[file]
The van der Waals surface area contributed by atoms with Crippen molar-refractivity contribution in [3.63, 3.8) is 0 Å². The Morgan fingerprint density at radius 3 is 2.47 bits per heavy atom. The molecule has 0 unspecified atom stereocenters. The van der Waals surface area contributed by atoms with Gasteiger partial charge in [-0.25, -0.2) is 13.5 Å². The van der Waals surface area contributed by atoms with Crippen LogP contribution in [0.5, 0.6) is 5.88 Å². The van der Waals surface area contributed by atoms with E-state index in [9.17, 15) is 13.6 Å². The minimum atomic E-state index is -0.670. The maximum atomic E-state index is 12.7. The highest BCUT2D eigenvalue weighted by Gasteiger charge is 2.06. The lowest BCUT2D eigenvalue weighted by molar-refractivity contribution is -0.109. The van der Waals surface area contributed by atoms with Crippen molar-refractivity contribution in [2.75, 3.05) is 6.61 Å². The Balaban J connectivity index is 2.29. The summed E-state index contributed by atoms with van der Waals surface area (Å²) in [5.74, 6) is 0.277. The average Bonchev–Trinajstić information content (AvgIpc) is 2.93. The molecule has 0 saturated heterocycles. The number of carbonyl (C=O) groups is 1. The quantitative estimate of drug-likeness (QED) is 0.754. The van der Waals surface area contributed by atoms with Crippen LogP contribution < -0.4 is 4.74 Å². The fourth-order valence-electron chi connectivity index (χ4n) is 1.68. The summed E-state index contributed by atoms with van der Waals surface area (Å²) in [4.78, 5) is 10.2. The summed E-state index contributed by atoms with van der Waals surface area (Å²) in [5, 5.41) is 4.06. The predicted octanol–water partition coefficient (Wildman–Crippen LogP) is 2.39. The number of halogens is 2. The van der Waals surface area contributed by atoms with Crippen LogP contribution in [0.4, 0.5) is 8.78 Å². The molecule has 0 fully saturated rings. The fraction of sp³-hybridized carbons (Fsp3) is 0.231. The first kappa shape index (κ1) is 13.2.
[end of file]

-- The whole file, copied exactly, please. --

The van der Waals surface area contributed by atoms with Crippen molar-refractivity contribution in [3.63, 3.8) is 0 Å². The Morgan fingerprint density at radius 3 is 2.47 bits per heavy atom. The molecule has 0 unspecified atom stereocenters. The van der Waals surface area contributed by atoms with Gasteiger partial charge in [-0.25, -0.2) is 13.5 Å². The van der Waals surface area contributed by atoms with Crippen LogP contribution in [0.5, 0.6) is 5.88 Å². The van der Waals surface area contributed by atoms with E-state index in [9.17, 15) is 13.6 Å². The minimum atomic E-state index is -0.670. The maximum atomic E-state index is 12.7. The highest BCUT2D eigenvalue weighted by Gasteiger charge is 2.06. The lowest BCUT2D eigenvalue weighted by molar-refractivity contribution is -0.109. The van der Waals surface area contributed by atoms with Crippen molar-refractivity contribution in [2.75, 3.05) is 6.61 Å². The Balaban J connectivity index is 2.29. The summed E-state index contributed by atoms with van der Waals surface area (Å²) in [5.74, 6) is 0.277. The average Bonchev–Trinajstić information content (AvgIpc) is 2.93. The molecule has 0 saturated heterocycles. The number of carbonyl (C=O) groups is 1. The quantitative estimate of drug-likeness (QED) is 0.754. The van der Waals surface area contributed by atoms with Crippen LogP contribution < -0.4 is 4.74 Å². The fourth-order valence-electron chi connectivity index (χ4n) is 1.68. The summed E-state index contributed by atoms with van der Waals surface area (Å²) in [4.78, 5) is 10.2. The summed E-state index contributed by atoms with van der Waals surface area (Å²) in [5, 5.41) is 4.06. The predicted octanol–water partition coefficient (Wildman–Crippen LogP) is 2.39. The number of halogens is 2. The van der Waals surface area contributed by atoms with Crippen LogP contribution in [0.4, 0.5) is 8.78 Å². The molecule has 0 fully saturated rings. The fraction of sp³-hybridized carbons (Fsp3) is 0.231. The first kappa shape index (κ1) is 13.2.